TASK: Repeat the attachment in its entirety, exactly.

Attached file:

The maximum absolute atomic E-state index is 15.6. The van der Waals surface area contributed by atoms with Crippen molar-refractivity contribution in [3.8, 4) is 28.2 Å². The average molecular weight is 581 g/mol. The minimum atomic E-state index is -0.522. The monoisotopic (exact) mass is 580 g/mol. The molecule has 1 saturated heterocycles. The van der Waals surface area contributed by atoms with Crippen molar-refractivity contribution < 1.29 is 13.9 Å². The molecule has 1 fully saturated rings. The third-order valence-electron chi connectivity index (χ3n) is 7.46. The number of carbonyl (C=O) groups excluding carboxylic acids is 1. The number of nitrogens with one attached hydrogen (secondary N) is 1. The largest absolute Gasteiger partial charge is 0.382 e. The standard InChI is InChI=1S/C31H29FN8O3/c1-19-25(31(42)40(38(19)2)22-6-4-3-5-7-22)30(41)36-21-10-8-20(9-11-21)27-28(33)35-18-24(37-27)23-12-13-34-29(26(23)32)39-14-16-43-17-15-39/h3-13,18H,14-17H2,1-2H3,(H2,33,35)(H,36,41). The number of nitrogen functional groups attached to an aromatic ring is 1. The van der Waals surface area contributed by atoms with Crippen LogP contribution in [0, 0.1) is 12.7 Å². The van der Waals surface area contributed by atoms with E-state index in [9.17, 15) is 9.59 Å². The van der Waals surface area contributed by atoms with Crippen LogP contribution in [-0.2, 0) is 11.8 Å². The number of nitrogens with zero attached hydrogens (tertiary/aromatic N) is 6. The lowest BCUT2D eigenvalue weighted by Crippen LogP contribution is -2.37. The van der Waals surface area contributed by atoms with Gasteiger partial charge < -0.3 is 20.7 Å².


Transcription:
The maximum absolute atomic E-state index is 15.6. The van der Waals surface area contributed by atoms with Crippen molar-refractivity contribution in [3.8, 4) is 28.2 Å². The average molecular weight is 581 g/mol. The minimum atomic E-state index is -0.522. The monoisotopic (exact) mass is 580 g/mol. The molecule has 1 saturated heterocycles. The van der Waals surface area contributed by atoms with Crippen molar-refractivity contribution < 1.29 is 13.9 Å². The molecule has 1 fully saturated rings. The third-order valence-electron chi connectivity index (χ3n) is 7.46. The number of carbonyl (C=O) groups excluding carboxylic acids is 1. The number of nitrogens with one attached hydrogen (secondary N) is 1. The largest absolute Gasteiger partial charge is 0.382 e. The standard InChI is InChI=1S/C31H29FN8O3/c1-19-25(31(42)40(38(19)2)22-6-4-3-5-7-22)30(41)36-21-10-8-20(9-11-21)27-28(33)35-18-24(37-27)23-12-13-34-29(26(23)32)39-14-16-43-17-15-39/h3-13,18H,14-17H2,1-2H3,(H2,33,35)(H,36,41). The number of nitrogen functional groups attached to an aromatic ring is 1. The van der Waals surface area contributed by atoms with Crippen LogP contribution in [0, 0.1) is 12.7 Å². The van der Waals surface area contributed by atoms with E-state index in [9.17, 15) is 9.59 Å². The van der Waals surface area contributed by atoms with Crippen LogP contribution in [-0.2, 0) is 11.8 Å². The number of nitrogens with zero attached hydrogens (tertiary/aromatic N) is 6. The lowest BCUT2D eigenvalue weighted by Crippen LogP contribution is -2.37. The van der Waals surface area contributed by atoms with Gasteiger partial charge < -0.3 is 20.7 Å².